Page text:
Spring is around the corner and we couldn’t be more excited to be outside and get some sunshine on our faces. If you’re looking for some accessible activities to get involved in during the upcoming months, check out some of the resources below!
1) Friendship Adventures
Based out of Kirkland, Friendship Adventures focuses on recreation, education and leisure activities for people with developmental disabilities. From bingo to dances, they’re all about building community.
2) Outdoors for All Foundation
From kayaking to snowboarding, Outdoors for All’s mission is to enrich the quality of life for children and adults with disabilities through outdoor education. Offering a diverse selection, see if there’s one for you!
3) Wilderness Inquiry
Providing integrated trips with people of all abilities, Wilderness Inquiry wants to get as many people out enjoying nature as possible. They also provide inclusive equipment meant to meet a range of needs.
4) Seattle Adaptive Sports
Seattle Adaptive Sports facilitates athletic and recreational activities for youths and adults with physical disabilities, and offers a mélange of options. Basketball, tennis and soccer are all some of the classic sports leagues you can join.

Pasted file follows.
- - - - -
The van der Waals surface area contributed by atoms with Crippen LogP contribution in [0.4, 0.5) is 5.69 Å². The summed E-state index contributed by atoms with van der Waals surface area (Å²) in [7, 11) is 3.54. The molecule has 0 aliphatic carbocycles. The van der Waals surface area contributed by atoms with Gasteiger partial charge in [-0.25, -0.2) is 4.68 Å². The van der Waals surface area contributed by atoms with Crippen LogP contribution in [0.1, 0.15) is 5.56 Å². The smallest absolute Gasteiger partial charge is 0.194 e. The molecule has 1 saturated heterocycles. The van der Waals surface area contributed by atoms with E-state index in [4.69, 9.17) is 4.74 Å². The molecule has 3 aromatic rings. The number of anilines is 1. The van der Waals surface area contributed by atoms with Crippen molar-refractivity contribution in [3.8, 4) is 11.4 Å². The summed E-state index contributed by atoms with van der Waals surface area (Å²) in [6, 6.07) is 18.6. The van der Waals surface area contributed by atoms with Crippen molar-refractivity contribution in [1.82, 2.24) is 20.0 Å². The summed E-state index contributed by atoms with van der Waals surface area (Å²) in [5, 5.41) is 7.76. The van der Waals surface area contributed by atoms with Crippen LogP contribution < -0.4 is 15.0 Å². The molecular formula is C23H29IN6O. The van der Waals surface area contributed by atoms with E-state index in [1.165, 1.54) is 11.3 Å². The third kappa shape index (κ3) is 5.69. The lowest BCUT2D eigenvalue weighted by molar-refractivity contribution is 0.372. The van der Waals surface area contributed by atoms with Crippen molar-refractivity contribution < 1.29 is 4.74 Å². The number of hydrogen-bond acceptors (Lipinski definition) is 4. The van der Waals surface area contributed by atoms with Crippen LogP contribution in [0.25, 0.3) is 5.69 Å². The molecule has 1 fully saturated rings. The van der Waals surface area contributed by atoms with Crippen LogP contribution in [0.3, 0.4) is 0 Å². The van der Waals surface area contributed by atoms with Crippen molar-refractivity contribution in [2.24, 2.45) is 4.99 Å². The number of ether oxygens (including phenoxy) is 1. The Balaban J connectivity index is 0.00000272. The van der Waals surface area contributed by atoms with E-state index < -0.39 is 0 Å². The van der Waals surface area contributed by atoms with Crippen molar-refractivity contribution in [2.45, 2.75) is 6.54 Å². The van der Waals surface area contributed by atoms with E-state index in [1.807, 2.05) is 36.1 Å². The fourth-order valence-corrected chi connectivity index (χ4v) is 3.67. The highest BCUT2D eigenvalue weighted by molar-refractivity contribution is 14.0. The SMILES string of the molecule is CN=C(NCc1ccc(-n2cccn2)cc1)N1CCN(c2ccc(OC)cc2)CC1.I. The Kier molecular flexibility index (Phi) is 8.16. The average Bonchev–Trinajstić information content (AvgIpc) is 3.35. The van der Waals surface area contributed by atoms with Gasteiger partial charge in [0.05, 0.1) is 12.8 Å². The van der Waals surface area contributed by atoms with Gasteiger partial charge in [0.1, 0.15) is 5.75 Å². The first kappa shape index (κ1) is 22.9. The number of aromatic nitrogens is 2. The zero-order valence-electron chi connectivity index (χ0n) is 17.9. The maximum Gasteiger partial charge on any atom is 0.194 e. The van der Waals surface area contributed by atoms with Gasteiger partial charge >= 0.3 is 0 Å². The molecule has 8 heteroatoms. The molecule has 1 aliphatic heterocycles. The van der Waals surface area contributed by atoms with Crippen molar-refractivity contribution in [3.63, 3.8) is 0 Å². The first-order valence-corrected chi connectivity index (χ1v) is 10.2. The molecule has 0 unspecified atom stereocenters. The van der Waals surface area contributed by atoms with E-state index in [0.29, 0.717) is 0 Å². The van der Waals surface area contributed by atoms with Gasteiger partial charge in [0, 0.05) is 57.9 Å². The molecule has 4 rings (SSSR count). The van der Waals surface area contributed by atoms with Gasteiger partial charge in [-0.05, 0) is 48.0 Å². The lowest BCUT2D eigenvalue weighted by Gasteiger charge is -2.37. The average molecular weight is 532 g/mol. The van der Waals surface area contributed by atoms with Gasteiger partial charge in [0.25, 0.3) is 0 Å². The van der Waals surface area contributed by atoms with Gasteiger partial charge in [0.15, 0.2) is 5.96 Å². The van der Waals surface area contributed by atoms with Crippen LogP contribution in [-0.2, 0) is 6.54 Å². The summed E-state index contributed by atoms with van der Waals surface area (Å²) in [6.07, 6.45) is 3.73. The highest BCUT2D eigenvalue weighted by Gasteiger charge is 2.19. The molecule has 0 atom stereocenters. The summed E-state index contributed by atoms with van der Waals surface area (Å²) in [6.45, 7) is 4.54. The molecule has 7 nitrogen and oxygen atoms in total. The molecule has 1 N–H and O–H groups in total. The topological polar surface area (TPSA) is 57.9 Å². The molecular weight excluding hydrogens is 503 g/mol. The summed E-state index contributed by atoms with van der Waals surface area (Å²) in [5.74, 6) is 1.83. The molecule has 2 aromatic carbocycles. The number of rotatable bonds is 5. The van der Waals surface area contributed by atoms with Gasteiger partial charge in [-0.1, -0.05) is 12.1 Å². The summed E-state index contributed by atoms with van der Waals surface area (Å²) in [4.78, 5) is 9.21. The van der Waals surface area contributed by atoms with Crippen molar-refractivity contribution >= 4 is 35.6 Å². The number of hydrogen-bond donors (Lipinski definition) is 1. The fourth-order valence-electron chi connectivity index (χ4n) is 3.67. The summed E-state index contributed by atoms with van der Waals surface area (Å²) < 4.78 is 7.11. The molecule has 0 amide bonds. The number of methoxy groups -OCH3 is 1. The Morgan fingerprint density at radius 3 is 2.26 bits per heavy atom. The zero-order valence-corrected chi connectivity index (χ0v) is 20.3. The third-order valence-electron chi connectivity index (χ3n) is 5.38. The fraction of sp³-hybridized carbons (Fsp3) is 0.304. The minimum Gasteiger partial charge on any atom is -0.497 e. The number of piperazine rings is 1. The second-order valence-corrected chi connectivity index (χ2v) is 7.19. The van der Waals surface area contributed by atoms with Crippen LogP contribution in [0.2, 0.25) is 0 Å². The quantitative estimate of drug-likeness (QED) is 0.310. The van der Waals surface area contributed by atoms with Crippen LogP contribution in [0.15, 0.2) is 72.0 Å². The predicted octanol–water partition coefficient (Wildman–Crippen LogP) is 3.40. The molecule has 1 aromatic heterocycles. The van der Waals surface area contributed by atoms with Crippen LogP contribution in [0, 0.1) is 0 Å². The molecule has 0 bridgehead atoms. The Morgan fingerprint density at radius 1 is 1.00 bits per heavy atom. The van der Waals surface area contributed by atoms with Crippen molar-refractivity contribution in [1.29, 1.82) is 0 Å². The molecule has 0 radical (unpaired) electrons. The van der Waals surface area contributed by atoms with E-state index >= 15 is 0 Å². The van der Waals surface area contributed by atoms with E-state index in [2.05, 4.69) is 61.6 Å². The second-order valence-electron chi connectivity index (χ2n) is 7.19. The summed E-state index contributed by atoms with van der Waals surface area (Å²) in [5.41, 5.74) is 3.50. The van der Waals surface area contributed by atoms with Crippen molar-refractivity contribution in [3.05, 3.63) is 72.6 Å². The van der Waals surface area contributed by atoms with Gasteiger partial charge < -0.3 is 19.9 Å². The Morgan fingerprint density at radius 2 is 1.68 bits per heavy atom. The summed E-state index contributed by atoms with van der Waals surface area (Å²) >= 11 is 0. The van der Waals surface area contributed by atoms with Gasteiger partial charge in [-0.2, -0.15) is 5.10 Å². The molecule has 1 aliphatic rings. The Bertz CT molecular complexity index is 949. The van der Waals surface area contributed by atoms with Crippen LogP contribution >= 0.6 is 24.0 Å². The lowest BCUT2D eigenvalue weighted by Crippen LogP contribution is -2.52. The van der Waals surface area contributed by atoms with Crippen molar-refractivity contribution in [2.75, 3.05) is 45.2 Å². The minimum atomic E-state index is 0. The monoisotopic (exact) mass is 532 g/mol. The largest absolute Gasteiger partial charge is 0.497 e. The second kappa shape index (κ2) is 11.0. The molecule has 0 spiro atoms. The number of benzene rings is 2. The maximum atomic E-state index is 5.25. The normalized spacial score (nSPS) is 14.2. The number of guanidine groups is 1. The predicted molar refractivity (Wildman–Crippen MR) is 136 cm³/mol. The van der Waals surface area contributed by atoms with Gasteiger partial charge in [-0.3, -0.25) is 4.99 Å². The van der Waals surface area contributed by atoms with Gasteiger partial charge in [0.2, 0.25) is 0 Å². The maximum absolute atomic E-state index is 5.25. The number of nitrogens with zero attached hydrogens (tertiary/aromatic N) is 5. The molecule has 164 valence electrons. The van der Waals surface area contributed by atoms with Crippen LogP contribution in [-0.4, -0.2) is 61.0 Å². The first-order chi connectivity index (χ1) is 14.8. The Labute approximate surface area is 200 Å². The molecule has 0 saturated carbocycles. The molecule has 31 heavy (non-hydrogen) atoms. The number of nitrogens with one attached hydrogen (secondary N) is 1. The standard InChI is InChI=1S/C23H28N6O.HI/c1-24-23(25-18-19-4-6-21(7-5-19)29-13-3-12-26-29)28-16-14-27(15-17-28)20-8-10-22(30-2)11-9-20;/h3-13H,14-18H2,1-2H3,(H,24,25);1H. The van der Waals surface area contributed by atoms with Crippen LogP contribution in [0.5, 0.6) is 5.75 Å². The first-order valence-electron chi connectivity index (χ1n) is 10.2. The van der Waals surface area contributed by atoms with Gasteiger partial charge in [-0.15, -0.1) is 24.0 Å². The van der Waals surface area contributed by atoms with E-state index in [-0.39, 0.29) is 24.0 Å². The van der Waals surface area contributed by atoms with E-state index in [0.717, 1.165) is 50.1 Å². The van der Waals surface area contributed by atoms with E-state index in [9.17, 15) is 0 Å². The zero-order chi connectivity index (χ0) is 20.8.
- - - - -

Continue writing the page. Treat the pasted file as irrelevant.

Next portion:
5) Aquatic Therapy Services
A combination of mental relaxation and physical well-being can result from spending time in the water, especially if it’s in the form of aquatic therapy. If you’re located in the Seattle area, Seattle Children's Hospital has an accessible pool which is always heated to 93 degrees. If you happen to be located near Sammamish, Community Integration Services offer several programs for both children and adults.
Let us know of any other organizations, groups or services you enjoy participating with, we want to spread the word!
On February 7th, Betsy DeVos was confirmed as Secretary of Education under President Donald Trump. This process – from President Trump announcing DeVos as a candidate to her confirmation – has been one of the most contested cabinet positions in modern history. In an unprecedented vote, the U.S. Senate confirmed Betsy DeVos to be secretary of education despite widespread concerns about her comments on special education.
With a full agenda of developments and exciting news, there’s a lot to be excited about at Northwest Center in this upcoming year. One thing we’re especially pleased to share with you all is the launch of our advocacy branch; a new sector of Northwest Center aiming to connect our clients with even more resources both locally and nationally, while also supplying useful, nonpartisan information to help families and individuals make the best choices for themselves.